Low Bridge! (On the Eerie Canal)

Just about every time we cross the New York state line on our way to my husband’s boyhood home in Rochester, he starts singing some mishmash of the chorus of the old Eerie Canal song.

Loooooowwww bridge, everybody down. . .Low bridge. . .15 miles on the Eerie Canal!

I guess every fourth grader in New York learns about the Eerie Canal as they study state history. As well they should. It was a truly big deal. I was introduced to its significance on my first trip to the Albany area. I went home with my friend Mike to Clifton Park during winter break in grad school. It was mid-January in 1987, and the northeast was still a bit stunned after a blizzard that had dumped three feet of snow. The two things I remember most vividly about that long-ago excursion were these: the snow (so much snow), and the Eerie Canal.

Mike had been a fan of the canal since his elementary school days, and he wanted to make sure I grasped its importance. It was a marvel of engineering, he stressed, created under extremely demanding circumstances. Irish immigrants provided the bulk of the back-breakingly difficult, poorly paid labor. They toiled with little more than pick axes, shovels, plows and wheelbarrows, using the occasional ox or mule. A stump puller was designed to assist in tree clearing. The original Canal, forty feet wide and four feet deep, took eight years to build. It was completed in 1825, two years before the country’s first railroad was begun. The Canal links Lake Eerie with the Hudson River, and from there, in New York Harbor, meets the Atlantic Ocean. Flat-bottomed packet boats heavily laden with products like wheat, flour or lumber were pulled by mules along the towpath that bordered the waterway. (Their descendants are today’s gargantuan ocean-going container ships, like the one that recently destroyed the Key Bridge in Baltimore.) The Eerie Canal spurred the development of the Great Lakes region, as well as further westward expansion. It was an early driving force that turned New York into an economic superpower and helped earn it the nickname “Empire State.” It brought wealth to the towns it bordered, from Albany to Buffalo.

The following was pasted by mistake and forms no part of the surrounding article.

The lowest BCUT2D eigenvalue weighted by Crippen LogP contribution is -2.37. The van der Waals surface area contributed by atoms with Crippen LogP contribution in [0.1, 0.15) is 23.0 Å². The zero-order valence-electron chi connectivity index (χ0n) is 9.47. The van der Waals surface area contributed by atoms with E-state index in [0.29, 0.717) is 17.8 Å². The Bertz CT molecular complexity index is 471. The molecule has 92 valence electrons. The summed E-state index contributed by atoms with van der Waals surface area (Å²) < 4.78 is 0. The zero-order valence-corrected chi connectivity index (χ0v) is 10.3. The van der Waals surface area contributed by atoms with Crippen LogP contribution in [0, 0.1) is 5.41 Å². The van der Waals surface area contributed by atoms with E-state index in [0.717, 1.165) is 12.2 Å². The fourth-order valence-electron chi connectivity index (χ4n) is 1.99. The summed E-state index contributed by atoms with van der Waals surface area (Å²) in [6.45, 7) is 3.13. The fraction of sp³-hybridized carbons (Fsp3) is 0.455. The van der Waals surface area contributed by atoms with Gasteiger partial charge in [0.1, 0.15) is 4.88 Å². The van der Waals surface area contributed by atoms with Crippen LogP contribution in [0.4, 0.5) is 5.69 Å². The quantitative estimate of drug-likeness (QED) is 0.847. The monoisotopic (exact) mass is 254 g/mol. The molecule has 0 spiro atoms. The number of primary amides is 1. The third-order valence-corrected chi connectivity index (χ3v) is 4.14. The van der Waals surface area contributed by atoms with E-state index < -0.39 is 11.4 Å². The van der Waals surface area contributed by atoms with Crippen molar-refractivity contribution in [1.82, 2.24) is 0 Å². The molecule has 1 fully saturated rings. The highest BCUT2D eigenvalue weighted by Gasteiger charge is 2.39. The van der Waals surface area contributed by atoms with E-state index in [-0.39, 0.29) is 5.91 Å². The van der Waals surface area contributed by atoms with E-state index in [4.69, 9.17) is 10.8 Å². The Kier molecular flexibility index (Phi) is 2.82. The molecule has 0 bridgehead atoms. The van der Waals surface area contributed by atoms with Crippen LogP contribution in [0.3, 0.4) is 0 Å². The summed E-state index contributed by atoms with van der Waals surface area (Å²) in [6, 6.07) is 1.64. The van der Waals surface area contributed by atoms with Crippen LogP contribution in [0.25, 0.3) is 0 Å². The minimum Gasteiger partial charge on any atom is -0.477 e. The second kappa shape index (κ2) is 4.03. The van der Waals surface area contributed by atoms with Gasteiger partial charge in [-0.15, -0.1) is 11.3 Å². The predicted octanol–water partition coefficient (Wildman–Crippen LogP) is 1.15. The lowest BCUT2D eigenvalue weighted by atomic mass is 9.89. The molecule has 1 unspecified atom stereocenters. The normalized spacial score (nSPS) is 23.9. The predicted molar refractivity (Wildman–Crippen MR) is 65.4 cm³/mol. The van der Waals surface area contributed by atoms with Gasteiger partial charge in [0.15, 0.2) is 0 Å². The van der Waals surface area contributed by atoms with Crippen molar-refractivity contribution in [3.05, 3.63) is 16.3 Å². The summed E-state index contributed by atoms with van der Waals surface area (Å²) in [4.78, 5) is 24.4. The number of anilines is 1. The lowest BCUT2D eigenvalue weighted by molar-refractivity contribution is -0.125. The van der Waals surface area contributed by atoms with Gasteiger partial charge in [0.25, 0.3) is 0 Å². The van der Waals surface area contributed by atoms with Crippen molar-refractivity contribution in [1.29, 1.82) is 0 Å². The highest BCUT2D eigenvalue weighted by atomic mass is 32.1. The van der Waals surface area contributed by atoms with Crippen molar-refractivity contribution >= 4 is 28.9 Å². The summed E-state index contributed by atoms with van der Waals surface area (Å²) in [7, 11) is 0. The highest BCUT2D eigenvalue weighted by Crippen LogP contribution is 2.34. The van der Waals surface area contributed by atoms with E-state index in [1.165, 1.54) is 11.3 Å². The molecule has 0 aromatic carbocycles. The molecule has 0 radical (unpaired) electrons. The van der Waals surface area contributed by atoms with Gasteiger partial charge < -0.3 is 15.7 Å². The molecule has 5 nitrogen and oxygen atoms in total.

Railroads and highways gradually replaced the Canal as a trade route. These days it’s a busy recreational waterway. The mules are gone, but brightly painted packet boats, similar to the old canal boats, are often moored along the banks. These wide, low boats, which may be rented, are popular for touring. And on the Eerie Canalway Trail that runs along the water, it’s possible to cycle the entire three hundred sixty mile-length of the Canal.

The Canal still serves as a central focus of many villages in upstate New York. The colorful Union Street bridge in Spencerport, above, is just steps away from the center of town. A horn sounds when the bridge is about to be raised to allow a taller boat to pass under it. The Spencerport Depot and Canal Museum hosts displays about the Canal and its history, and serves as a welcome facility for boaters. Our nephews are often among those fishing from the banks of the Canal. It’s common to see kids bicycling along, carrying their lunches and fishing poles, as if they were emerging from a Norman Rockwell painting. Another unexpected sight to my citified eyes is that of vending machines selling live bait.

Old and new come together seamlessly and captivatingly in Eerie Canal towns.

The Canal and its towns are well worth a visit!

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